This article was posted on Thursday, Aug 01, 2019

Question One: I have a rent control apartment in the City of Los Angeles. I have a tenant who brought in an extra person without my permission. What are my options?

Answer One: You have two options. Your first option would be to serve a 3 Day Notice to Perform or Quit, which would give your tenant three days to remove this additional person. If this person remains, you would be able to bring forth an eviction action to end the tenancy. Your second option would be to raise the rent. If this occupant has been there longer than 30 days, you are entitled to raise the rent 10%. 

Once you have knowledge that the person has established residency, you would need to increase the rent within 60 days. Failing to take action timely would prevent you from raising the rent. It should be noted that if this additional person vacates, you would be required to lower the rent. 

Question Two: I just approved a tenant to move into my building. On her application, she states that she has no pets. The rental agreement that she signed states that this is a no-pet building. She will be moving in next month. She has now presented me with a letter from a doctor that she has a disability and requires that she have a cat as an emotional support animal.  Obviously, she knew all along what she was going to do. Is there anything I can do to prevent this? I feel like the tenant truly took advantage of me.

Answer Two: Unfortunately, the law is designed to allow tenants to commit fraud in this type of situation. If you refused to allow the cat to occupy her unit, you could be subject to a lawsuit under the Disability Act. There could be another approach you can take. Many rental agreements state that misrepresentation on your application would be considered a non-curable breach of your rental agreement. If you could prove that she had the cat prior to filling out the application, you could declare that she is in breach of her rental agreement and terminate the tenancy. Expect protracted litigation if you choose this option.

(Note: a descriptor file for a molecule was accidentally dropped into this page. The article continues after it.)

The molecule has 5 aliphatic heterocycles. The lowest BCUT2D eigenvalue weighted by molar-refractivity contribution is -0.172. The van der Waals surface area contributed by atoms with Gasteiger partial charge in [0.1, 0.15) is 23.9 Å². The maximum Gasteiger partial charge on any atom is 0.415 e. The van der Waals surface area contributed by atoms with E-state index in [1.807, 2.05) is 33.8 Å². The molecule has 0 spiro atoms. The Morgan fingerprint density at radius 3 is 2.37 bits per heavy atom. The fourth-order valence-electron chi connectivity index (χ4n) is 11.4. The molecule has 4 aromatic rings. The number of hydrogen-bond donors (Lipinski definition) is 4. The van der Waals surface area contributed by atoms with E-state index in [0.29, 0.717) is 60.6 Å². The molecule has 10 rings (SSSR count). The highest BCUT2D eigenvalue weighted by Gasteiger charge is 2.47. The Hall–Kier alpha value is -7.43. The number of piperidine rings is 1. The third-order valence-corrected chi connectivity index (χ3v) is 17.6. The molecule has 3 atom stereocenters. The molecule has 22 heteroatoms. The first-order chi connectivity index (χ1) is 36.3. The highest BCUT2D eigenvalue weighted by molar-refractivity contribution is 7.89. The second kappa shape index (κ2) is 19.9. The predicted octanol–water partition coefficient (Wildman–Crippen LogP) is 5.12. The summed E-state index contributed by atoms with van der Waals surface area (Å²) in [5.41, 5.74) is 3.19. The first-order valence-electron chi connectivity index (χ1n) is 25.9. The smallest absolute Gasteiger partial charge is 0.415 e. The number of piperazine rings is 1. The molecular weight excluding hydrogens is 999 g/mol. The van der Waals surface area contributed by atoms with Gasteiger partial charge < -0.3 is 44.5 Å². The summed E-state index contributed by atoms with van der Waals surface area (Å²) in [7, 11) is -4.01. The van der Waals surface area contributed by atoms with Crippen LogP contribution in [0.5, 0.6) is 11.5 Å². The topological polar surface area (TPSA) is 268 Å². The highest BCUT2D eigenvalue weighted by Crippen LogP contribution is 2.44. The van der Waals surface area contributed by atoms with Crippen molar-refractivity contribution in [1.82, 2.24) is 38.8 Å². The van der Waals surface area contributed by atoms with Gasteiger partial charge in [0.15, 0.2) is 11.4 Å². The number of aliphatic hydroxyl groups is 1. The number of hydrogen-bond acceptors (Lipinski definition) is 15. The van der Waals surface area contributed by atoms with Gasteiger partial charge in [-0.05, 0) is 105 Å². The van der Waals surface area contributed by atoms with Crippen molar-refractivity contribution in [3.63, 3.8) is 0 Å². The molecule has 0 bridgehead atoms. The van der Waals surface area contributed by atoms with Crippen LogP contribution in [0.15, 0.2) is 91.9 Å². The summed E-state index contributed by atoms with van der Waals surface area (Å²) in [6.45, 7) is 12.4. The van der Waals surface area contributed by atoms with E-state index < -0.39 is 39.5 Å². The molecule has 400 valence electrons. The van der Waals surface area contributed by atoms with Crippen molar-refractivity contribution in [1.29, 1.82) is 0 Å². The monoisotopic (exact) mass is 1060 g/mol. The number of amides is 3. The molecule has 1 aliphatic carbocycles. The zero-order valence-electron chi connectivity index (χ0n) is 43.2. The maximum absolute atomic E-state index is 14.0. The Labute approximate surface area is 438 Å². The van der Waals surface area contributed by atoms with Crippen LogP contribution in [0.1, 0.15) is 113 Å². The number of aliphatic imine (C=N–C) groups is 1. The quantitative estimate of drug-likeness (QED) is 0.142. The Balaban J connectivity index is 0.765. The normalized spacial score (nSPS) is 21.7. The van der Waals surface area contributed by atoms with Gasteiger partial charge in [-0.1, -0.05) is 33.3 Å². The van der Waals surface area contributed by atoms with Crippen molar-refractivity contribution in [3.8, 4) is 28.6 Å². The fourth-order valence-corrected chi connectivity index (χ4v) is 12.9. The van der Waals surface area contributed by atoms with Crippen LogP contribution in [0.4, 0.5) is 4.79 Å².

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Question Three: I have a condominium in Redondo Beach where the lease will be expiring at the end of the following month. If I present them with a new lease and they refuse to sign, what are my options?

Answer Three: If you accept rent for the month following the end of the lease term, you would create a month to month tenancy. You may also inform the tenants that if they refuse to sign the new lease, you will expect them to vacate at the end of the lease term.  No formal Notice to Quit need be served. 

Question Four: I have a non-rent control unit in Los Angeles County. I have attended your lectures and you have advised that we immediately raise the rent to market level. Are there any limitations on the amount of the rent increase? The tenant is on a month to month agreement.

Answer Four: I have previously given incorrect advice on this matter and want to clarify the issue. In Los Angeles and Ventura County all landlords are limited to a 10 percent rent increase for the year. This law is based on a governmental order signed by the departing Governor Jerry Brown. Executive Order B-57-18 was issued on November 14, 2018. It states that there exists a State of Emergency due to wildfire disasters and the Aliso Canyon gas leak. It limits all rent increases to 10 percent until November 8, 2019.